The following is an essay about how stereotypes of Orthodox and Hasidic Jews as harsh, rigid, outdated, " ultra-orthodox," etc. get in the way of understanding our culture and way of life. This essay was originally part of an online converation about antisemitism in the FidoNet INTERFAITH conference during the winter of 1996-97.
It has been edited here for brevity and clarity.
Pretty impressive resume, right? Now let's see what this Harvard big shot from UPI (remember, he was their senior Mid-East correspondent) does with reporting on Hasidism in Israel.
First, I looked up "Hassidim" in the index and was told to " See Jews, Ultra-Orthodox." Now, "ultra-Orthodox" is a negative buzzword invented by the media --we do not use it to describe ourselves. So already we have a stereotype -- and we haven't even gotten past the index! So I go there, and am sent to pp. 145-151, where I find the most disgustingly negative portrayal of Orthodox Jews you can ever imagine. Pippert starts off with a litany of extremist positions on things taken totally out of context, which are guaranteed to turn off the average non-Jewish reader, then says:
Many Orthodox men wear kippas or skullcaps, the only outward sign of their devotion. The ultra-Orthodox are much more obvious. They wear the black, suits long jackets, hats, and earlocks in every season. One wonders how they survive in the summer heat...
Earlocks in the heat? I've never found my earlocks to be a problem in the summer -- especially since the rest of my hair is very short! Funny thing -- Pippert doesn't wonder how Arabs survive the heat in their long robes. For that matter, Navajo Indians wear long sleeves and the women wear many layers of velvet skirts in the hot southwestern USA. The fact is, desert peoples find that exposing your skin to the sun is very unhealthy. Skin cancer and all that. Multiple layers of clothing also insulate and keep the heat out, not in. But he isn't really concerned with our comfort -- he is concerned with making Orthodox Jews look ridiculous. He continues:
The attire actually is patterned after the Eastern European gentry and nobility, their oppressors. They have appropriated it for themselves now...
This is only partly true, in that men in Eastern Europe wore dark coats and pants for dress occasions. But the so-called gentry did not wear earlocks or prayer shawls, and the Hasidic hats are quite distinctive also -- so much so, that you can often tell which sect by the hat alone. However, the purpose of this comment is to make us look stupid by saying that we are identifying with the oppressors. Implying, of course, that we supposedly stole our mode of dress from the gentiles -- note the use of the word appropriated -- and have no real culture of our own. (This is a common antisemitic stereotype about Jews in general.) He then goes on:
Although they are often called "the blacks," the more formal name for them is the Hassidim...
As far as I know, neither Orthodox nor Hasidic Jews ever call themselves "the blacks" (referring to clothing, not race.) This is a perjorative used by secular people to put us down. The above statement is analogous to saying of American blacks that "Although they are called 'niggers' the more formal name for them is African Americans..." No journalist would never get away with that! But Pippert does it to us Jews with impunity.
True, some Jews do call themselves 'Black Hat,' but they are not the Hasidim! 'Black Hat' Jews are non-Hasidic Orthodox groups descended from the yeshivas (seminaries) of Lithuania who are strongly opposed to Hasidism! But our UPI correspondent is not aware of the sub-groups. He simply lumps us all together by our clothing. Oh well, at least he didn't call us "cockroaches" which is the perjorative Israeli street slang... Anyway, after a cursory comparison with the Amish and a scene in the movie Witness, (funny, he does not wonder how the Amish survive in the heat in their dark ankle-length dresses), he then continues:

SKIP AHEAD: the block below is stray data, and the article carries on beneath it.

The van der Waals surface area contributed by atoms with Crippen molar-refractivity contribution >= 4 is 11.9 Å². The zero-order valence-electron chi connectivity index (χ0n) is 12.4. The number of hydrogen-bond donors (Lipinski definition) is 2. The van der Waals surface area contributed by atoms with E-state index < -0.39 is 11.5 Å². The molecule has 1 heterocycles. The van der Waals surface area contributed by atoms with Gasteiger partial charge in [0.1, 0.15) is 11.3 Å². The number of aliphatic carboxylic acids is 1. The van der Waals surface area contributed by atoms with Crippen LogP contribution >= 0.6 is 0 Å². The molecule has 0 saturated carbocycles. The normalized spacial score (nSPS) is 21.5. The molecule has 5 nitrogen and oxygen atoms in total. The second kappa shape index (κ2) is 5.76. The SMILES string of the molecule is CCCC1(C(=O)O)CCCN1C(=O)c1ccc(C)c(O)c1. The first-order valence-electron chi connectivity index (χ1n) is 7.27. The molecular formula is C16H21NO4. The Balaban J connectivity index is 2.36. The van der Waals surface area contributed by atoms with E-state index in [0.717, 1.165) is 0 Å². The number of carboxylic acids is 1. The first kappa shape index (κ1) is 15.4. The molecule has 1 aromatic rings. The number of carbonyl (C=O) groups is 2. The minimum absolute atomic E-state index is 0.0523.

The ultra-Orthodox, like many zealots, have a tendency to be ugly.
A tendency to be ugly? Because they are zealots? How's that for racism? Must be those thick lips and big hooked noses. Or maybe the ugliness gene is linked to the fanaticism gene? Then again, what about all those handsome blond SS men?
They are utterly oblivious to the existence of anyone else -- unless one of their laws is broken...
Utterly oblivious? To the likes of him, maybe. He then proceeds to give us a series of news items about Jews who threw rocks on the Sabbath or vandalized billboards, etc. (The Sabbath is always a target of people who want to call us fanatics. Even the Romans thought we were lazy because we didn't work seven days a week.) Of course, Pippert does not tell us that most of these incidents were the work of teenage vandals who in many cases were later reprimanded by their parents and rabbis. It was hardly the venerable old sages of Jerusalem who threw the rocks. He also does not tell us about the secular teenagers who go joy-riding through Hasidic neighborhoods and starting fights. But his purpose is not to objectively report the news. It is to portray us as a bunch of thugs who are never arrested because, in his own words:
...It is difficult to make an arrest because all the Ultra-Orthodox look alike and they will gang up on anyone, including police, who tried to restrain them... (p. 147)
They all look alike --- Yes folks, he really did say that! We all look alike, even if some of us have light hair and skin, and some of us are dark-skinned, some tall, short, fat, skinny, old, you name it -- not to mention male and female, young and old. But Mr. Pippert does not seem to be able to see us as individuals with distinctive faces -- he can't get beyond the clothes. At least now we know why he lumps all Orthodox Jews together as Hasidim -- because we all look alike to him! He then comes back to the accusation that we are supposedly oblivious:
On the airliner, they can be seen reading their Hebrew Bibles and dipping their heads rapidly in prayer, or eating their own food -- as if they were the only persons on the plane. They spend much of their time locked in study and vigorous discussion on some minor point...